Identifying and assessing current practices in principal evaluation
Albanese, Laura Jean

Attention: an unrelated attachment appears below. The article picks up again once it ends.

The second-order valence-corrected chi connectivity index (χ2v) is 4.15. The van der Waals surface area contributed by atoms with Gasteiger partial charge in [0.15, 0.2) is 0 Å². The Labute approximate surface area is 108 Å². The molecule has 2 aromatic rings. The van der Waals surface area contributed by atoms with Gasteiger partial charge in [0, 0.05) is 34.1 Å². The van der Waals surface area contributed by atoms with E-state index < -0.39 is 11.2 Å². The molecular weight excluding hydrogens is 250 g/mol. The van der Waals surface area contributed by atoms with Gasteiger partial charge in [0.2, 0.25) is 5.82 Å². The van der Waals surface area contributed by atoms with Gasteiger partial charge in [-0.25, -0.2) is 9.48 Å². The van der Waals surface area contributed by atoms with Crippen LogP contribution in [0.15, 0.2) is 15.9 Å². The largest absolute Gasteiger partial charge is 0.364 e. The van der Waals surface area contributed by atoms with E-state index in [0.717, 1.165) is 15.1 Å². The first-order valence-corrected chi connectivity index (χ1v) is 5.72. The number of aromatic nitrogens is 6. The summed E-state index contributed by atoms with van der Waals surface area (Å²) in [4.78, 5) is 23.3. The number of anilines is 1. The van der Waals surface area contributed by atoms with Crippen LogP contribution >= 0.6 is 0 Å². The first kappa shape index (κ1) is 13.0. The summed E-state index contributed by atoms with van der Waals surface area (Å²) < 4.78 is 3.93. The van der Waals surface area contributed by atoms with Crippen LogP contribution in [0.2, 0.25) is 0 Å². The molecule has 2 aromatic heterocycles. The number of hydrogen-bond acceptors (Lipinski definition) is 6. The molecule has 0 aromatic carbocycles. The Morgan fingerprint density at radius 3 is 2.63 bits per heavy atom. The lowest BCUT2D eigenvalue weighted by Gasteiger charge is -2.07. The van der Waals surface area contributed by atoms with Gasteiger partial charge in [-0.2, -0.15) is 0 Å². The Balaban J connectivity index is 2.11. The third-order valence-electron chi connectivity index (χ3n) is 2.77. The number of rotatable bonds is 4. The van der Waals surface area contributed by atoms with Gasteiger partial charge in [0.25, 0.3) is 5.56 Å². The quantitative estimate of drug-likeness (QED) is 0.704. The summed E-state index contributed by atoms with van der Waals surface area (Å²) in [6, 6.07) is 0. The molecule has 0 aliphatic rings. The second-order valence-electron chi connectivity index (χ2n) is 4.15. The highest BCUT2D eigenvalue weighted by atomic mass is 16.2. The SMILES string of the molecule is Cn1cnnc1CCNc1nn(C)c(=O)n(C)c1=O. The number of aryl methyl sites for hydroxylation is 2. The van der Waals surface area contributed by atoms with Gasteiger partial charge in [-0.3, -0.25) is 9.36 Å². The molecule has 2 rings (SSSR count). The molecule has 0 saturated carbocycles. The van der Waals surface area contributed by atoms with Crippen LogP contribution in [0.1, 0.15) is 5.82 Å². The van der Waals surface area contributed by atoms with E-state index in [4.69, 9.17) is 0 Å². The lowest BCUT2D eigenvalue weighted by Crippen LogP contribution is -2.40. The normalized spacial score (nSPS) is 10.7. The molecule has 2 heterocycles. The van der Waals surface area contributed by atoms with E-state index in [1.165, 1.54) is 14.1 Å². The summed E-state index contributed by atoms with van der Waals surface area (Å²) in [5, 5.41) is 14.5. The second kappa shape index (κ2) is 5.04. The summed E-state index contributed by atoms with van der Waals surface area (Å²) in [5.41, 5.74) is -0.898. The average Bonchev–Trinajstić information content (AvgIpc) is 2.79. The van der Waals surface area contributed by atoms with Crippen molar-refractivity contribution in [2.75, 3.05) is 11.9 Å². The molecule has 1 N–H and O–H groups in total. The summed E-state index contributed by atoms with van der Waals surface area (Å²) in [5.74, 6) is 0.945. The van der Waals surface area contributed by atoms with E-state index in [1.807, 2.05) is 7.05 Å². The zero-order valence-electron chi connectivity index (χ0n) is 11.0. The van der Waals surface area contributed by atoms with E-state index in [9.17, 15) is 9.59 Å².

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One of the most significant influences on the quality and character of a school is the school principal. With principals as the driving force behind their schools, evaluation of their performance is detrimental to their success as school leaders. Until very recently, however, school administrators have eluded the same level of scrutiny and intervention that teachers have undergone for years despite their high profile status in terms of leadership and instruction. The neglected area of principal evaluation, therefore, must be revisited. With the historic passage of Article 31, Rhode Island's Student Investment Initiative and S.A.L.T.- School Accountability for Learning and Teaching, increased attention has been placed on the effectiveness and quality of Rhode Island's schools. With this legislative mandate in mind, along with the extensive educational literature placing principals at the forefront of school effectiveness, this study investigated the various evaluation systems used to assess the performance of Rhode Island principals and the attitudes principals had toward these appraisals. Interviews were conducted with principals from each of Rhode Island's 36 school districts in order to examine current evaluation practices used to assess them and to uncover individual perceptions regarding the process. The study also included the collection of evaluation instruments, follow up questionnaires, and other artifacts such as contracts and job descriptions as a means of triangulation. This study confirmed that while Rhode Island principals indicated their desire to be held accountable for their work, they did not possess the necessary authority to carry out many of the duties and obligations inherent in their role as instructional leader. Staff selection and budget appropriations are key examples of the diminished authority they possess. The results of the study coupled with recommendations will be presented to Rhode Island's State Department of Education so that it can begin exploring administrative assessment procedures that can eventually be developed and implemented at the state level. With Rhode Island's many initiatives and mandates targeting accountability, it is recommended that Rhode Island retain a uniform method of assessing principal performance since a school's success or failure is often attributed to the school's principal.
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